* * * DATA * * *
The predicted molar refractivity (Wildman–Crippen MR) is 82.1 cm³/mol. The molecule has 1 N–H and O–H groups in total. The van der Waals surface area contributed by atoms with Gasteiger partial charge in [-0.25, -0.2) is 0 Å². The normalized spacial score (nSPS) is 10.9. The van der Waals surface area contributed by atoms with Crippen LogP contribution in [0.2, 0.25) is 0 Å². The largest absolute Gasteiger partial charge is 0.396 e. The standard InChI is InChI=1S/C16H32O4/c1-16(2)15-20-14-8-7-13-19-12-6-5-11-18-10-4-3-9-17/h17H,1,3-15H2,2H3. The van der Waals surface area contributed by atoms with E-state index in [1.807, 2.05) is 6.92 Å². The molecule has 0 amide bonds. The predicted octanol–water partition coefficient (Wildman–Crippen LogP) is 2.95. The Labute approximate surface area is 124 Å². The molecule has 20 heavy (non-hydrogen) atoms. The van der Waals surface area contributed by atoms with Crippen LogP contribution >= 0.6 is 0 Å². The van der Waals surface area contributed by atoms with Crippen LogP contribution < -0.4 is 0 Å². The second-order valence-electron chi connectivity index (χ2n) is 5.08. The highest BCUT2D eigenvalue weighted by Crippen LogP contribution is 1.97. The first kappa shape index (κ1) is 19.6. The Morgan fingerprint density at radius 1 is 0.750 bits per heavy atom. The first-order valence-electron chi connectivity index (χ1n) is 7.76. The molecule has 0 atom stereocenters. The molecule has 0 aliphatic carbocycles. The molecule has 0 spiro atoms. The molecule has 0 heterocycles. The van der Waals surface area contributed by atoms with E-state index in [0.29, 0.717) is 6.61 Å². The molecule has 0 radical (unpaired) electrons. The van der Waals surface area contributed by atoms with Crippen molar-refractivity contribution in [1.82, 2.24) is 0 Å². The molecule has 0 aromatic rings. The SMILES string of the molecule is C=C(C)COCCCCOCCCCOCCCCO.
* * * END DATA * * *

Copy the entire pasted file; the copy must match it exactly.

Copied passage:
The predicted molar refractivity (Wildman–Crippen MR) is 82.1 cm³/mol. The molecule has 1 N–H and O–H groups in total. The van der Waals surface area contributed by atoms with Gasteiger partial charge in [-0.25, -0.2) is 0 Å². The normalized spacial score (nSPS) is 10.9. The van der Waals surface area contributed by atoms with Crippen LogP contribution in [0.2, 0.25) is 0 Å². The largest absolute Gasteiger partial charge is 0.396 e. The standard InChI is InChI=1S/C16H32O4/c1-16(2)15-20-14-8-7-13-19-12-6-5-11-18-10-4-3-9-17/h17H,1,3-15H2,2H3. The van der Waals surface area contributed by atoms with E-state index in [1.807, 2.05) is 6.92 Å². The molecule has 0 amide bonds. The predicted octanol–water partition coefficient (Wildman–Crippen LogP) is 2.95. The Labute approximate surface area is 124 Å². The molecule has 20 heavy (non-hydrogen) atoms. The van der Waals surface area contributed by atoms with Crippen LogP contribution >= 0.6 is 0 Å². The van der Waals surface area contributed by atoms with Crippen LogP contribution < -0.4 is 0 Å². The second-order valence-electron chi connectivity index (χ2n) is 5.08. The highest BCUT2D eigenvalue weighted by Crippen LogP contribution is 1.97. The first kappa shape index (κ1) is 19.6. The Morgan fingerprint density at radius 1 is 0.750 bits per heavy atom. The first-order valence-electron chi connectivity index (χ1n) is 7.76. The molecule has 0 atom stereocenters. The molecule has 0 aliphatic carbocycles. The molecule has 0 spiro atoms. The molecule has 0 heterocycles. The van der Waals surface area contributed by atoms with E-state index in [0.29, 0.717) is 6.61 Å². The molecule has 0 radical (unpaired) electrons. The van der Waals surface area contributed by atoms with Crippen molar-refractivity contribution in [1.82, 2.24) is 0 Å². The molecule has 0 aromatic rings. The SMILES string of the molecule is C=C(C)COCCCCOCCCCOCCCCO.